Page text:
I am a regular patron of Dunkin Donuts. I like Starbucks, too, and don’t subscribe to the common belief that you can’t like both. I actually do like both. I frequent Dunkin Donuts often enough that I decided to put myself on a budget. This became easy with a rechargeable card that auto-refills monthly by debiting my account a predetermined amount. This balance is always available to me. When the app became available, I stopped using the physical card because this whole transaction of paying, debiting, and refilling my “card” happens in cyberspace; so much so that I now drive through and simply hold my phone out the car window while the cashier scans the device and, before my eyes, my balance decreases by my purchase amount. If I could describe this to myself 15 years ago, I am certain that version of me would be awed. If I were to visit my childhood and tell me about this, I would most definitely be incredulous.
There are a lot of these examples: my banking that never involves going to the bank or the travel plans I make without leaving my couch. You know all this because you do it, too. In scanning some of Evan Roth’s works, I found myself thinking about these mundane tasks, how extraordinary they are, and yet how completely un-extraordinary they have become as our insatiable thirst for the next convenience surfaces again and again at ever-decreasing intervals. “Slide to Unlock: Multi-Touch Painting Series” is intended to be the size of a wall, imposing. This seems appropriate. The “swipe” is room sized, isn’t it? This seemingly tiny gesture is all-important to our daily activities, both work and play. How many times a day do I perform this movement? As excerpted from the exhibition description:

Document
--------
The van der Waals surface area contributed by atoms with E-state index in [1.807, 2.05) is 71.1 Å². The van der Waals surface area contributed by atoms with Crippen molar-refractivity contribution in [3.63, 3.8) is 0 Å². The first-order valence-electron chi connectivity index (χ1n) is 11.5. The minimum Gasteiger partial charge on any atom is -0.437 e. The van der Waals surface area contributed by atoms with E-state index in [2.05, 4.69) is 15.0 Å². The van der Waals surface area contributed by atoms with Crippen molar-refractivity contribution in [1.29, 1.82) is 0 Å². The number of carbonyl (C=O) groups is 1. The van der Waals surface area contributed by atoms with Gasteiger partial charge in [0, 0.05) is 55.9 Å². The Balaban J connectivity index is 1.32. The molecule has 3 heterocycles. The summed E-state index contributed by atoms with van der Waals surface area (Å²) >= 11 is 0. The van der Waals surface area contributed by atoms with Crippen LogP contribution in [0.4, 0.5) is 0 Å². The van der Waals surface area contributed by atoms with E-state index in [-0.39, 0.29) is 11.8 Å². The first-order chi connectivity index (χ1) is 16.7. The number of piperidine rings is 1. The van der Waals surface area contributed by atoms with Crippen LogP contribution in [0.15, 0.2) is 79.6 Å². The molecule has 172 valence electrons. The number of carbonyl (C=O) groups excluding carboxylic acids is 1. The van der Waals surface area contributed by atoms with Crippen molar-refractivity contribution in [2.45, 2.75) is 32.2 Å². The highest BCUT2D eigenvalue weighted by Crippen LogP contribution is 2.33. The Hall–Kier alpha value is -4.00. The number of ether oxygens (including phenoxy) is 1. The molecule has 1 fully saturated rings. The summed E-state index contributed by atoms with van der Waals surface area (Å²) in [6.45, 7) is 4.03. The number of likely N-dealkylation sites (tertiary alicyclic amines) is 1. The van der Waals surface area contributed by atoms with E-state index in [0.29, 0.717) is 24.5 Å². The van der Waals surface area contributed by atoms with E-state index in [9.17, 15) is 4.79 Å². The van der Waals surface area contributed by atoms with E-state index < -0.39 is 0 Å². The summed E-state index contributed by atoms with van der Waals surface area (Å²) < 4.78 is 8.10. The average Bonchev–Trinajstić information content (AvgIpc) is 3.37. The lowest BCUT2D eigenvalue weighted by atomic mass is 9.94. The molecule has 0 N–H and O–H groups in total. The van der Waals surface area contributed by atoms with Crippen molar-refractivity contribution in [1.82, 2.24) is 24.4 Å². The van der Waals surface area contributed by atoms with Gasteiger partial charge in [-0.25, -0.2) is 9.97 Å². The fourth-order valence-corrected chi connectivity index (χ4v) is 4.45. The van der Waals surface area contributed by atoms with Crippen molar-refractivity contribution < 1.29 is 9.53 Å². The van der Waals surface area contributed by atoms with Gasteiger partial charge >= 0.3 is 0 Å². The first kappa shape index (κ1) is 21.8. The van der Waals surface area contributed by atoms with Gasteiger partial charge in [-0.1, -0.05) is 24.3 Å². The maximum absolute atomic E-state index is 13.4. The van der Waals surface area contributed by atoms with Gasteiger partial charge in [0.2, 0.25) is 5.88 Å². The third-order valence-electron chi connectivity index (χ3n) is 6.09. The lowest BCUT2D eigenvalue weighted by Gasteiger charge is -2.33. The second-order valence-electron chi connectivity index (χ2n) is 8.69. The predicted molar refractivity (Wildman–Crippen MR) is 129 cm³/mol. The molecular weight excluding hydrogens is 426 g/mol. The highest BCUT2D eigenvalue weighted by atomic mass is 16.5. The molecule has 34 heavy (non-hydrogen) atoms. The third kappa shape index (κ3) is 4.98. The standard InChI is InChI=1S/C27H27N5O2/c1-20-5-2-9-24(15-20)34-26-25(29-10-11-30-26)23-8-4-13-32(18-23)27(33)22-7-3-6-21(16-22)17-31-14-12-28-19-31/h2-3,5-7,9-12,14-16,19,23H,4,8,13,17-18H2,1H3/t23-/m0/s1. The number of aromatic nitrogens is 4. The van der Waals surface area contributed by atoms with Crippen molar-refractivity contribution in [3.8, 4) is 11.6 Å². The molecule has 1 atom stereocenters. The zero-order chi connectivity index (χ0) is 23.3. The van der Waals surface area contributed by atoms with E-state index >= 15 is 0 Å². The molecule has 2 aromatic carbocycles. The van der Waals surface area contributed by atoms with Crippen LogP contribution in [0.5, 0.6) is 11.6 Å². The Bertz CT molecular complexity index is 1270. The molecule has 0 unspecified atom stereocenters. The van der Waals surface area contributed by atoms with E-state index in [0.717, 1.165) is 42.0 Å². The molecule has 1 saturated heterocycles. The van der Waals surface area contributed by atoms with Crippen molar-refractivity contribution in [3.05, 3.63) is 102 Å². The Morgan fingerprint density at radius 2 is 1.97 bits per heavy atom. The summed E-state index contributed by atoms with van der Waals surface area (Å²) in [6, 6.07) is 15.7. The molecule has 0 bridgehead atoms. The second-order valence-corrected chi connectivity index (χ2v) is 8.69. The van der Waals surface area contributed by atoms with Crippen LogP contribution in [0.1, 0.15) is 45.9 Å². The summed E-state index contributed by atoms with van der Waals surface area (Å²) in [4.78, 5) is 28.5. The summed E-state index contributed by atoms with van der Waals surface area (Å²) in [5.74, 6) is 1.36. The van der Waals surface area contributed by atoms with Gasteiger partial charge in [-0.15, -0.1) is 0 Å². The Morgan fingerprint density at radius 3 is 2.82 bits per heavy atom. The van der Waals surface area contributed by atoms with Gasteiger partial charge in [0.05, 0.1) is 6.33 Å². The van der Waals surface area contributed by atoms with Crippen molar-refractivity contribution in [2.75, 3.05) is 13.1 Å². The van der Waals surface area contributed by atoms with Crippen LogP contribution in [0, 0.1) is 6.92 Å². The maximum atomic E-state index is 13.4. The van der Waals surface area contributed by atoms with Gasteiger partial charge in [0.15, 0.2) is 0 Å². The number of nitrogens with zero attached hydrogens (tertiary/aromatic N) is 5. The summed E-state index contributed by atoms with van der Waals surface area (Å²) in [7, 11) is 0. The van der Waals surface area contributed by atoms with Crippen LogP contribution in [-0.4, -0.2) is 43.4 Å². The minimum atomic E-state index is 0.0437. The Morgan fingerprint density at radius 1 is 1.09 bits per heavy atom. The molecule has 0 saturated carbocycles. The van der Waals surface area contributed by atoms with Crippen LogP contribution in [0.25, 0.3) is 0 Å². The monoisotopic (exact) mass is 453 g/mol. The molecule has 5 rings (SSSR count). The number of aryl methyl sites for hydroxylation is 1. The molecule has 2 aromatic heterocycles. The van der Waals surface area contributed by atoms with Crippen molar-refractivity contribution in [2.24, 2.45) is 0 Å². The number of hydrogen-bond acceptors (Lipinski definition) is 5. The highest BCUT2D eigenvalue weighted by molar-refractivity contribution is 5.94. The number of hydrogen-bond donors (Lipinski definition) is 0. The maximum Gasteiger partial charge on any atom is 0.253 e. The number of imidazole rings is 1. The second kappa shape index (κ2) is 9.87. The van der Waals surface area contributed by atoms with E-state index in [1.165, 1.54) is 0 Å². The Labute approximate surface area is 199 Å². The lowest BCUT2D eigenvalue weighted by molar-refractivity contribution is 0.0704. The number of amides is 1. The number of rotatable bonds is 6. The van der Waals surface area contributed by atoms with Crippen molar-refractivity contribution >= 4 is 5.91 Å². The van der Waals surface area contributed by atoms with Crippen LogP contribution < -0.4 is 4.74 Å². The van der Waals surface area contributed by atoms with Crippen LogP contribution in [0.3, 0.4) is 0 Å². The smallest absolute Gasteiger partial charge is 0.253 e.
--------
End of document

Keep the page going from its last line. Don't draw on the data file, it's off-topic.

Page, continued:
“The monumentality of this image speaks to the enormous role touch screens and all they access play in shaping our daily existence.”
I cannot offer any more to the existing ruminations about the human cost of all this convenience. Like most people of my generation, I am entrenched in the convenience while simultaneously challenged by the consequence of constant contact. I live my days immersed in technology as both end user and administrator. My livelihood indeed depends on the constant change brought about by “progress.” The monumental swipe is ever-present for me. At this point in my life, though, that fingerprint is my own and I am fortunate. I recognize I am far less dependent on others to navigate me through the complex waters that are rapidly becoming our daily lives than most. At that point, whose print will it be?
Karen Warren is Wesleyan University’s Director of User and Technology Services.